When Ghiorso calculated the approximate number of atoms of element 101 that would be created when the gold foil was bombarded with alpha particles, he found the number to be much smaller than he had hoped. According to Ghiorso’s calculations, only about one atom of the new element 101 would be created for every three hours the gold foil was bombarded by alpha particles.
In order to separate the unimaginably small amount of the new element that would be produced in the experiment, the scientists set up a second piece of gold foil behind the first to catch the atoms that would be knocked loose by the impact of the alpha particles. This piece of foil was rushed up the hill from the cyclotron to the Rad Lab, where it was dissolved and analyzed. The half-life of element 101 was on the order of hours, so it was a race to discover the new element before it disappeared again.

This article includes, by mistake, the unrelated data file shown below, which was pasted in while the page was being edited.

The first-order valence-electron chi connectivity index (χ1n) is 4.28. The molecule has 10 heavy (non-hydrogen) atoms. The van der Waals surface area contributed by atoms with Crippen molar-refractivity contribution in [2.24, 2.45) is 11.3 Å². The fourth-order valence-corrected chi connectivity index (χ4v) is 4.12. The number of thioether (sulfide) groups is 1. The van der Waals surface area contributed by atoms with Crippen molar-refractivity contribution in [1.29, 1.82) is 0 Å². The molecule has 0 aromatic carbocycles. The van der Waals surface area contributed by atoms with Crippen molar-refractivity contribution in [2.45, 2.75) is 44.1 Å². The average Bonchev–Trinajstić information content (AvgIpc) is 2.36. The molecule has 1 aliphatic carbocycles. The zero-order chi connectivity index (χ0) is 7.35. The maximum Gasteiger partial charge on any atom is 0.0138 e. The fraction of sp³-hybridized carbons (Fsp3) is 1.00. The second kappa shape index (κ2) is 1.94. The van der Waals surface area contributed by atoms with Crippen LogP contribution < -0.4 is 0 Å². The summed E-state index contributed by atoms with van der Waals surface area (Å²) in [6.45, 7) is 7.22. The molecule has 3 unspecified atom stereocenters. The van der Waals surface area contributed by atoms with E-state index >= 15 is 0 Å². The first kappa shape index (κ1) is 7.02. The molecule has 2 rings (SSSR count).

In the early morning hours of February 19, 1955, the scientists saw five fission counts, a product of splitting picked up by one of the many detectors, characteristic of element 101, and eight from element 100, fermium. This was the conclusive evidence they needed; element 101 was unknown no more. The discovery of the heaviest atom then known was announced at the end of April 1955. In a press release issued by the university, the exciting nature of the discovery was highlighted: “The atoms of the new element may have been the rarest units of matter that have existed on earth for nearly 5 billion years…The 17 atoms of the new element all decayed, of course, and the ‘new’ element is for the present extinct once again.” The scientists published their discovery in the June 1955 issue of Physical Review Letters, naming their element “mendelevium” in honor of Dmitri Mendeleev and his periodic table.